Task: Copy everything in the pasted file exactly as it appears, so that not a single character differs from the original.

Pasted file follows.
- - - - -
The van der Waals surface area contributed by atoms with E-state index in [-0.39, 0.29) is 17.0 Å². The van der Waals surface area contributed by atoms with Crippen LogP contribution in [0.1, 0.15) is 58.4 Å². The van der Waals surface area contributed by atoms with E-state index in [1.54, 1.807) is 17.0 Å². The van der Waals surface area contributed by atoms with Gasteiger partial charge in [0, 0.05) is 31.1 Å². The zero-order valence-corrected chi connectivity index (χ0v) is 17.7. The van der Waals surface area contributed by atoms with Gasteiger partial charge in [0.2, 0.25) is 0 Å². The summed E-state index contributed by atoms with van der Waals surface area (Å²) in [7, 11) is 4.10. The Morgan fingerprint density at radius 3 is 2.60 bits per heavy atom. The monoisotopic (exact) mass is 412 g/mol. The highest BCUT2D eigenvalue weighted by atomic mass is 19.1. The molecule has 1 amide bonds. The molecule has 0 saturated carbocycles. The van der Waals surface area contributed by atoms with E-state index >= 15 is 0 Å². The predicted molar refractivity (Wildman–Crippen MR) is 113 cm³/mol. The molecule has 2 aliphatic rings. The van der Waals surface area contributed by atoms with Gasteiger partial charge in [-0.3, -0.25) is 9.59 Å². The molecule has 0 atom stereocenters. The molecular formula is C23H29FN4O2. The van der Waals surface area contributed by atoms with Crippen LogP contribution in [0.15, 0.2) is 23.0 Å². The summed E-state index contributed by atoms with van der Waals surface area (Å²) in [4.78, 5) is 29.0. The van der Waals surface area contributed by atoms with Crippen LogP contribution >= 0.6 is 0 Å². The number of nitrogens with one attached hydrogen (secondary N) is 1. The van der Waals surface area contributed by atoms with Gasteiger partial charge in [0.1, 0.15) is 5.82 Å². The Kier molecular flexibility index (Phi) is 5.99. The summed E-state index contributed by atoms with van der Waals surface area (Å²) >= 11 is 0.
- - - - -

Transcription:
The van der Waals surface area contributed by atoms with E-state index in [-0.39, 0.29) is 17.0 Å². The van der Waals surface area contributed by atoms with Crippen LogP contribution in [0.1, 0.15) is 58.4 Å². The van der Waals surface area contributed by atoms with E-state index in [1.54, 1.807) is 17.0 Å². The van der Waals surface area contributed by atoms with Gasteiger partial charge in [0, 0.05) is 31.1 Å². The zero-order valence-corrected chi connectivity index (χ0v) is 17.7. The van der Waals surface area contributed by atoms with Gasteiger partial charge in [0.2, 0.25) is 0 Å². The summed E-state index contributed by atoms with van der Waals surface area (Å²) in [7, 11) is 4.10. The Morgan fingerprint density at radius 3 is 2.60 bits per heavy atom. The monoisotopic (exact) mass is 412 g/mol. The highest BCUT2D eigenvalue weighted by atomic mass is 19.1. The molecule has 1 amide bonds. The molecule has 0 saturated carbocycles. The van der Waals surface area contributed by atoms with E-state index >= 15 is 0 Å². The predicted molar refractivity (Wildman–Crippen MR) is 113 cm³/mol. The molecule has 2 aliphatic rings. The van der Waals surface area contributed by atoms with Gasteiger partial charge in [-0.3, -0.25) is 9.59 Å². The molecule has 0 atom stereocenters. The molecular formula is C23H29FN4O2. The van der Waals surface area contributed by atoms with Crippen LogP contribution in [0.15, 0.2) is 23.0 Å². The summed E-state index contributed by atoms with van der Waals surface area (Å²) in [4.78, 5) is 29.0. The van der Waals surface area contributed by atoms with Crippen LogP contribution >= 0.6 is 0 Å². The number of nitrogens with one attached hydrogen (secondary N) is 1. The van der Waals surface area contributed by atoms with Gasteiger partial charge in [0.1, 0.15) is 5.82 Å². The Kier molecular flexibility index (Phi) is 5.99. The summed E-state index contributed by atoms with van der Waals surface area (Å²) >= 11 is 0.